The environmental impact of livestock production, especially ruminants, has received a lot of attention in both the scientific community and popular media. One of the most discussed aspects of ruminants’ environmental impact is the production of the greenhouse gas, methane. Methane is produced as a natural byproduct of fermentation in the ruminant stomach during the process of feed digestion. The production of methane is not a man-made process and occurs naturally in all wild and domestic ruminant animals.

Wild ruminants in North America include deer, moose, elk, big horn sheep, antelope and bison with bison having the largest population. Estimates of the bison population prior to European settlement of North America varies greatly ranging from 21 to 88 million. And estimates of the total wild ruminant population prior to settlement ranges from 83 to 133 million. Due to lots of factors chief among them the growth in human population, the wild ruminant population has decreased to 30.5 million today and have been replaced by 90 million domestic ruminants.

Do domestic ruminants produce more methane than wild ruminants? Methane emissions factors for bison are similar to that of domestic cattle when fed the same diet, and both are greater than deer and elk. However, diets of wild and domestic ruminants are not necessarily similar. Diets of domestic ruminants are managed by humans and are typically of greater nutritive value than wild ruminants consume, especially during the winter months when vegetation is dormant.

Attempting to account for differences in methane emissions from wild and domestic ruminants, recent research compared the amount of methane from wild ruminants prior to European settlement of North America and current wild and domestic ruminant populations (Figure 1). Due to the wide variation in estimates of bison population, results were computed for low, medium and high bison populations. Based on these data, the amount of methane from domestic ruminants contributing to the increase in global atmospheric methane concentration is less than 100% because a fraction of that methane is replacing naturally produced methane from pre-settlement wild ruminant populations. Doing the math, the proportion of methane emissions from domestic ruminants in North America that is contributing to atmospheric methane concentrations ranges from 50 to -19% depending upon the pre-settlement bison population with an average of 35%.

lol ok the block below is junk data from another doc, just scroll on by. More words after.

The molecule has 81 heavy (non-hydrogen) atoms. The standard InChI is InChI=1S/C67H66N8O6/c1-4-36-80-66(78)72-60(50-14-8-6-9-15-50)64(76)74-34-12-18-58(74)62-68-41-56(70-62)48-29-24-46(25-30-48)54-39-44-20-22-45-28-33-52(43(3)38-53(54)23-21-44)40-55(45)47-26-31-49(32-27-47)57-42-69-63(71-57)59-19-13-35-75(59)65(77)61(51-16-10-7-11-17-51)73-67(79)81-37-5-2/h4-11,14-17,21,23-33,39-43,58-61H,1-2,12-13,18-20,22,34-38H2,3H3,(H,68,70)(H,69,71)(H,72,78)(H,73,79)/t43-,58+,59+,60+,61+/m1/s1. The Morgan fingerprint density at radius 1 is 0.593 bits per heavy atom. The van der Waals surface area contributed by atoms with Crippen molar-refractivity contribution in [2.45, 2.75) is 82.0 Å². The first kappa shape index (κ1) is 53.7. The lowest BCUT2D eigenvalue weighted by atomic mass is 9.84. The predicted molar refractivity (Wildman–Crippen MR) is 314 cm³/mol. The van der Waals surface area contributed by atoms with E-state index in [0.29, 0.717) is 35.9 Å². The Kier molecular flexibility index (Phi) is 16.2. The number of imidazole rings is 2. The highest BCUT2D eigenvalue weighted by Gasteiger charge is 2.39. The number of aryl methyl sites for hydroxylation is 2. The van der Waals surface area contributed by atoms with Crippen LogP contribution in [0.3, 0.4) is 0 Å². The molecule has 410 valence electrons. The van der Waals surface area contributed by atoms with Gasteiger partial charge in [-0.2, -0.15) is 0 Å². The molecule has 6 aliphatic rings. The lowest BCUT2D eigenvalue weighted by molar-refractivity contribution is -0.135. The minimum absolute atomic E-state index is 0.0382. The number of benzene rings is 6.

Several feed additives have been investigated for their ability to reduce enteric methane emissions from domestic ruminants; the most effective include methane inhibitors, electron acceptors, hydrogen sinks, and plant extracts. These feed additives can reduce enteric methane emissions from 10 to 50% depending upon domestic ruminant species and diet, indicating that implementation could mitigate the 35% of domestic ruminant methane emissions that is new to North America since the European settlement. Although most of these feed additives have adverse effects that may hinder their use, one, 3-nitrooxyproponal, reduces methane emissions without negatively affecting animal performance and is in the process of commercialization. 3-nitrooxypropanol also shifts rumen VFA profile toward higher proportions of propionate making the ruminant animal more feed efficient, which is very similar to another feed additive, monensin, which has been widely adopted in ruminant livestock production. Thus, the use of 3-nitrooxypropanol looks very attractive for producers to economically include in livestock rations and could significantly mitigate enteric methane emissions from domestic ruminants.

In conclusion, the extent of domestic ruminants’ contribution to greenhouse gas emissions is not as great as once thought, although livestock production has more environmental impact than methane alone. It appears that we are on the verge of balancing the methane scale as far as domestic ruminant emissions are concerned.

Estimated methane emissions from wild ruminants prior to European settlement of North American Continent based on 3 estimates of the American bison herd (30, 50 and 75 million bison) compared with methane emissions from current population of wild and domestic ruminants. Adapted from Hristov, 2012